At his wit’s end over the state of British theatre (again, sympathy from the Whingers) Granville Barker added a hyphen to his name, retired and became and academic (see article by Benedict Nightingale in The Times).
In a nutshell, Waste tells the story of the rise and fall of Henry Trebell (Will Keen, phenomenally grounded) who seduces the married Amy O’Connell (Nancy Carroll, marvellously loose) who according to HGB’s stage directions is “a charming woman, if by charming you understand a woman who converts every quality she possesses into a means of attraction, and has no use for any others.”*
Trebell is drafted into the government of the day to oversee the disestablishment of the Church of England, a sub-plot which, frankly, the Whingers could have done without. Fascinating as the subject is, they struggled to make connections between the very detailed philosophising and the main dramatic arc of the play which is that he makes Amy pregnant and she has an illegal abortion which goes wrong resulting in her death during the interval.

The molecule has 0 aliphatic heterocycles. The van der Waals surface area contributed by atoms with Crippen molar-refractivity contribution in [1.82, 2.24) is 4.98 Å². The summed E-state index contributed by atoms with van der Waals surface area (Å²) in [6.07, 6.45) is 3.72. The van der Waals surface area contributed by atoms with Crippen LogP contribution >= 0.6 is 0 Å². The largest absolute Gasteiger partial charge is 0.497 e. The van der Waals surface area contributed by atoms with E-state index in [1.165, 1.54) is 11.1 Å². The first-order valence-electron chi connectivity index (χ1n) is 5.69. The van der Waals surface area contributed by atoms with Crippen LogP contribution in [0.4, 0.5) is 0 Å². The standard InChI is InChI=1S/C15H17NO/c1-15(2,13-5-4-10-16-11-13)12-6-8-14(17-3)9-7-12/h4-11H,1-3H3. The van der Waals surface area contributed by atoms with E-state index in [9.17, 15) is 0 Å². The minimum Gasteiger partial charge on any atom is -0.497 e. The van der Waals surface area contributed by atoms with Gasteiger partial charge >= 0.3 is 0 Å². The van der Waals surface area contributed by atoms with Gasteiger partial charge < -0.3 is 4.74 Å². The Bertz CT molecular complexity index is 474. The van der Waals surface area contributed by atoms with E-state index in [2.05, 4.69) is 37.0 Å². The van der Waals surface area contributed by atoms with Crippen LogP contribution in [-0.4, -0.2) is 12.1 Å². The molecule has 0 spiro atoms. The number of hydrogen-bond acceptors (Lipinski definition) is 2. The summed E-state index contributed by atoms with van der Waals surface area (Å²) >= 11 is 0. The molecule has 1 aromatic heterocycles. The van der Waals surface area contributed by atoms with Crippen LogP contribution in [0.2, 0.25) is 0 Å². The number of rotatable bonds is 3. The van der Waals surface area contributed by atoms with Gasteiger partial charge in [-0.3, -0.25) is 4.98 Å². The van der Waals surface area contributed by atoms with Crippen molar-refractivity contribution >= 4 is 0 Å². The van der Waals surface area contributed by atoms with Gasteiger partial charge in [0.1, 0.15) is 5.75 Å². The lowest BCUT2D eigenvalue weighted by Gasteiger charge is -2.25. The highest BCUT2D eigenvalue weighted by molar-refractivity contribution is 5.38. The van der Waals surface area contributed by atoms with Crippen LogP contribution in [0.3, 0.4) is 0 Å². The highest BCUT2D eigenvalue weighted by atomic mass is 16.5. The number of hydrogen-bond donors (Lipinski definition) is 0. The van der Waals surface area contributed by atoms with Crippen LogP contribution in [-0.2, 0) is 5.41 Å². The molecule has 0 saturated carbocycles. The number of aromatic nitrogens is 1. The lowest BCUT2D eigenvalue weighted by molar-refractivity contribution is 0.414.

What a shocking, moving second half follows. The stunning, moving final scenes between Henry and his sister Frances (Phoebe Nicholls, crushingly impassive) actually moved Phil to get out his hanky for purposes other than to absorb the drips from his nose.
Despite the four acts, three hours and somewhat over-detailed philosophising, the Whingers utterly commend this production to you for the following qualities:
- HGB’s very modern, dynamic, witty brilliant writing.